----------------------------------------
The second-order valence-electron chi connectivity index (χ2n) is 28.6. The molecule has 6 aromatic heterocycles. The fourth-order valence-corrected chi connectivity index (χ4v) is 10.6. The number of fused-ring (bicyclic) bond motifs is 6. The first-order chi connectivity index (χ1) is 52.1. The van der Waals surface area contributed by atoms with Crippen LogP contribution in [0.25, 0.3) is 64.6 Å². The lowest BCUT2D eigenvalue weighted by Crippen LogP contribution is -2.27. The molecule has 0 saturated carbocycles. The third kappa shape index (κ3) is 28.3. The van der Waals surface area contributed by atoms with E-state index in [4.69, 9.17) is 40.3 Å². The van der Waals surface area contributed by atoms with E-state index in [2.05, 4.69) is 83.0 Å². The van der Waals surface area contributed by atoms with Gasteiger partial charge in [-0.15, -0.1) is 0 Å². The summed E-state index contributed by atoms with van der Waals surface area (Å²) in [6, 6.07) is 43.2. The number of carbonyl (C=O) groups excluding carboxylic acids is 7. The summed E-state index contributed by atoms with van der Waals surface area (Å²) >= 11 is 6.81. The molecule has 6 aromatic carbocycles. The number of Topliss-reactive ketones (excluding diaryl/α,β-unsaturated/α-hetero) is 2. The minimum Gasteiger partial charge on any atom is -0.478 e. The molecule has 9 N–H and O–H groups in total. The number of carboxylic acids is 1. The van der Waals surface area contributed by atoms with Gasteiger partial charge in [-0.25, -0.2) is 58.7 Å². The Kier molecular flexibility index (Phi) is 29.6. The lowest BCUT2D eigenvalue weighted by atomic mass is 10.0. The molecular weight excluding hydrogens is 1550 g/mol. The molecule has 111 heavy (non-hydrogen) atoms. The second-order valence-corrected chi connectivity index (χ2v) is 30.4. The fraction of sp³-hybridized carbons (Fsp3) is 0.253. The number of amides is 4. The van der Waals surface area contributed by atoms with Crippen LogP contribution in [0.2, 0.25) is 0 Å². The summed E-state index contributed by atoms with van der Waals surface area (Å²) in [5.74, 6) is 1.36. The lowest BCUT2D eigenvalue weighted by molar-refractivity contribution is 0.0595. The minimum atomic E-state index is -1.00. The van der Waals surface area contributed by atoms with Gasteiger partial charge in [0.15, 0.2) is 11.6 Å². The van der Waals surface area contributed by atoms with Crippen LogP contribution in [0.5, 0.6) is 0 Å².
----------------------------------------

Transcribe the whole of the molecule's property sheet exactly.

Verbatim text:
The second-order valence-electron chi connectivity index (χ2n) is 28.6. The molecule has 6 aromatic heterocycles. The fourth-order valence-corrected chi connectivity index (χ4v) is 10.6. The number of fused-ring (bicyclic) bond motifs is 6. The first-order chi connectivity index (χ1) is 52.1. The van der Waals surface area contributed by atoms with Crippen LogP contribution in [0.25, 0.3) is 64.6 Å². The lowest BCUT2D eigenvalue weighted by Crippen LogP contribution is -2.27. The molecule has 0 saturated carbocycles. The third kappa shape index (κ3) is 28.3. The van der Waals surface area contributed by atoms with E-state index in [4.69, 9.17) is 40.3 Å². The van der Waals surface area contributed by atoms with E-state index in [2.05, 4.69) is 83.0 Å². The van der Waals surface area contributed by atoms with Gasteiger partial charge in [-0.15, -0.1) is 0 Å². The summed E-state index contributed by atoms with van der Waals surface area (Å²) in [6, 6.07) is 43.2. The number of carbonyl (C=O) groups excluding carboxylic acids is 7. The summed E-state index contributed by atoms with van der Waals surface area (Å²) >= 11 is 6.81. The molecule has 6 aromatic carbocycles. The number of Topliss-reactive ketones (excluding diaryl/α,β-unsaturated/α-hetero) is 2. The minimum Gasteiger partial charge on any atom is -0.478 e. The molecule has 9 N–H and O–H groups in total. The number of carboxylic acids is 1. The van der Waals surface area contributed by atoms with Gasteiger partial charge in [-0.25, -0.2) is 58.7 Å². The Kier molecular flexibility index (Phi) is 29.6. The lowest BCUT2D eigenvalue weighted by atomic mass is 10.0. The molecular weight excluding hydrogens is 1550 g/mol. The molecule has 111 heavy (non-hydrogen) atoms. The second-order valence-corrected chi connectivity index (χ2v) is 30.4. The fraction of sp³-hybridized carbons (Fsp3) is 0.253. The number of amides is 4. The van der Waals surface area contributed by atoms with Crippen LogP contribution in [0.2, 0.25) is 0 Å². The summed E-state index contributed by atoms with van der Waals surface area (Å²) in [5.74, 6) is 1.36. The lowest BCUT2D eigenvalue weighted by molar-refractivity contribution is 0.0595. The minimum atomic E-state index is -1.00. The van der Waals surface area contributed by atoms with Gasteiger partial charge in [0.15, 0.2) is 11.6 Å². The van der Waals surface area contributed by atoms with Crippen LogP contribution in [0.5, 0.6) is 0 Å².